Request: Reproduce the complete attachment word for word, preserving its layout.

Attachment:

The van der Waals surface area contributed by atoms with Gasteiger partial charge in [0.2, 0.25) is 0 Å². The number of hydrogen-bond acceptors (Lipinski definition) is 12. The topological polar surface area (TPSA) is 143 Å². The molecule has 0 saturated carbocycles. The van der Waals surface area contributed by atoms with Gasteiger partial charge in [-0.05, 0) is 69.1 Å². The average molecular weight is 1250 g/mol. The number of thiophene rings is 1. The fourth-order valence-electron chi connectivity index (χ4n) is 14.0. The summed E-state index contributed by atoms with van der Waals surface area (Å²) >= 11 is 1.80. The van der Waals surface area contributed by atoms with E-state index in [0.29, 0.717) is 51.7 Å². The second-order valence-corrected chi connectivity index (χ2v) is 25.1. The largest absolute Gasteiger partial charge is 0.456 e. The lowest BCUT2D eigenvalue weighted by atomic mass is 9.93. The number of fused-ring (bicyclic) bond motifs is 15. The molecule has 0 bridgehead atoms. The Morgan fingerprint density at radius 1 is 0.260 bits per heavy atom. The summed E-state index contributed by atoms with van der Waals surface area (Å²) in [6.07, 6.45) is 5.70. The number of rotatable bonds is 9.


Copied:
The van der Waals surface area contributed by atoms with Gasteiger partial charge in [0.2, 0.25) is 0 Å². The number of hydrogen-bond acceptors (Lipinski definition) is 12. The topological polar surface area (TPSA) is 143 Å². The molecule has 0 saturated carbocycles. The van der Waals surface area contributed by atoms with Gasteiger partial charge in [-0.05, 0) is 69.1 Å². The average molecular weight is 1250 g/mol. The number of thiophene rings is 1. The fourth-order valence-electron chi connectivity index (χ4n) is 14.0. The summed E-state index contributed by atoms with van der Waals surface area (Å²) >= 11 is 1.80. The van der Waals surface area contributed by atoms with E-state index in [0.29, 0.717) is 51.7 Å². The second-order valence-corrected chi connectivity index (χ2v) is 25.1. The largest absolute Gasteiger partial charge is 0.456 e. The lowest BCUT2D eigenvalue weighted by atomic mass is 9.93. The number of fused-ring (bicyclic) bond motifs is 15. The molecule has 0 bridgehead atoms. The Morgan fingerprint density at radius 1 is 0.260 bits per heavy atom. The summed E-state index contributed by atoms with van der Waals surface area (Å²) in [6.07, 6.45) is 5.70. The number of rotatable bonds is 9.